is the care and culture of reptiles and amphibians.

I have become particularly interested in one species of lizard,
Australian Bearded Dragons (Pogona viticeps),

Australian Bearded Dragons are a social species.

    Unlike most reptiles--or, at least, contrary to our naive views of reptiles as animals that merely sit on a hot rock, staring balefully--Bearded Dragons interact with one another. They have a well developed and surprisingly complex gestural language, composed of head bobs (in both male and females), arm circling, body tilting, movements, tail and head postures. The females even have an “I have a headache” gesture that they use when they don’t want to mate--and it works!

Bearded Dragons are naturally “tame”.

    Unlike most reptiles, Bearded Dragons need no long periods of socialization with humans to become tame. You can have an interactive pet even without acquiring the youngest baby and handing it every day. Even in the wilds of Australia, people have been able to walk up to and even pick up a wild Bearded Dragon. Indeed, pet bearded dragons bite people so seldom that it is always news. Of course, the more you do interact with a dragon, the more you understand it, and the more it does interact with you rather than merely placidly tolerating your presence.

Bearded Dragons in America are all captive-bred.

    Bearded dragons in America are not captured from the wild. They are all domesticated, and have been bred in captivity for generations. Owning a bearded dragon does not diminish the wild stock in Australia--which is THRIVING.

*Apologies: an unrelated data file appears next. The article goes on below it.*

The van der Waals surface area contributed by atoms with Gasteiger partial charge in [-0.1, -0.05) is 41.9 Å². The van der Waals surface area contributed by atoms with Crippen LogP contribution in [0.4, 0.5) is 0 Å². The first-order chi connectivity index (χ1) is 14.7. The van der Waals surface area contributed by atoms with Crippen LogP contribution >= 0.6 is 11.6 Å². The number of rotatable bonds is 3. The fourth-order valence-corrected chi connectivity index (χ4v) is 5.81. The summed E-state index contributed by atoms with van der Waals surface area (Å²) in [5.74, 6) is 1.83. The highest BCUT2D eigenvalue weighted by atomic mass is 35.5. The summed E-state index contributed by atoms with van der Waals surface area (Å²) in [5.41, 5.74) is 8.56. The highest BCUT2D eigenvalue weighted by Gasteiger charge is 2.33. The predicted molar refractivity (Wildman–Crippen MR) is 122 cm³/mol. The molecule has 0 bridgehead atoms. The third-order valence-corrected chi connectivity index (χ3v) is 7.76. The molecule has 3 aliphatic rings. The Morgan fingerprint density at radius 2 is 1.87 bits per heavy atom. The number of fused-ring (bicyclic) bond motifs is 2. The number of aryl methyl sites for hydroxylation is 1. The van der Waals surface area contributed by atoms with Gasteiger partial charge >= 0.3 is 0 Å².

Bearded Dragons have appealing physical features.

    Bearded dragons are sized perfectly. They are large enough for daily handling, but they are not so large that they eventually need their own room, like an iguana may. They are robust and hardy. They have impressive spikes, that turn out to be soft if stroked in the right direction. Both males and females puff out their “beard” and turn it black. They catch insects with their short, sticky tongue, so even if you offer them treats by hand, they don’t bite you by accident--although they often tongue you. They spend much of the day as “branch potatoes”, calmly basking. They watch what you do. They prefer to be housed in a place with lots of activity around them, for their entertainment.

Bearded Dragons are NOT mammals.

Bearded dragons do not act like dogs or cats. They lack many of the mammalian characteristics we have come to expect in our pets. They nonetheless have surprisingly complex behaviors, and even behaviors that are recognizable (or analogous) to mammalian forms. Dragons therefore lend you an opportunity to interact with a true alien.

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